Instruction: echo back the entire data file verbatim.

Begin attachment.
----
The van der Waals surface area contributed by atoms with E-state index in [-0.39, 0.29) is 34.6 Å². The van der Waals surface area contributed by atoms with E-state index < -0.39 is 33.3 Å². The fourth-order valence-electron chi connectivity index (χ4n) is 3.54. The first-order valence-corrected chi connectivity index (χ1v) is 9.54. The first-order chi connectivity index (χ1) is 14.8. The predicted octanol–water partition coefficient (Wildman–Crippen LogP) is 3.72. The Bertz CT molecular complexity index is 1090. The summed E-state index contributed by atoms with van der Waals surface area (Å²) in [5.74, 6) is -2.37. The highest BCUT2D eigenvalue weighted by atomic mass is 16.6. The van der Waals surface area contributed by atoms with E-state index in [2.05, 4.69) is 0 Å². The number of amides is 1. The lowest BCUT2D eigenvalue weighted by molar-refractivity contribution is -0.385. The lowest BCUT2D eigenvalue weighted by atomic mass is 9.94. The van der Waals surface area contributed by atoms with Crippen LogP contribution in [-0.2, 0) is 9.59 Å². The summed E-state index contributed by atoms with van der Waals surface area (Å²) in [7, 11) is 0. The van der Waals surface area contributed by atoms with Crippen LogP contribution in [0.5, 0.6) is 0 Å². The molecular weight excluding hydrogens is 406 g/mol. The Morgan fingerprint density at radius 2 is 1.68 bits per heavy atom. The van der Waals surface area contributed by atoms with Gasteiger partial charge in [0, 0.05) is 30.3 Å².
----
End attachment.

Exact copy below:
The van der Waals surface area contributed by atoms with E-state index in [-0.39, 0.29) is 34.6 Å². The van der Waals surface area contributed by atoms with E-state index < -0.39 is 33.3 Å². The fourth-order valence-electron chi connectivity index (χ4n) is 3.54. The first-order valence-corrected chi connectivity index (χ1v) is 9.54. The first-order chi connectivity index (χ1) is 14.8. The predicted octanol–water partition coefficient (Wildman–Crippen LogP) is 3.72. The Bertz CT molecular complexity index is 1090. The summed E-state index contributed by atoms with van der Waals surface area (Å²) in [5.74, 6) is -2.37. The highest BCUT2D eigenvalue weighted by atomic mass is 16.6. The van der Waals surface area contributed by atoms with E-state index in [2.05, 4.69) is 0 Å². The number of amides is 1. The lowest BCUT2D eigenvalue weighted by molar-refractivity contribution is -0.385. The lowest BCUT2D eigenvalue weighted by atomic mass is 9.94. The van der Waals surface area contributed by atoms with Crippen LogP contribution in [-0.2, 0) is 9.59 Å². The summed E-state index contributed by atoms with van der Waals surface area (Å²) in [7, 11) is 0. The van der Waals surface area contributed by atoms with Crippen LogP contribution in [0.5, 0.6) is 0 Å². The molecular weight excluding hydrogens is 406 g/mol. The Morgan fingerprint density at radius 2 is 1.68 bits per heavy atom. The van der Waals surface area contributed by atoms with Gasteiger partial charge in [0, 0.05) is 30.3 Å².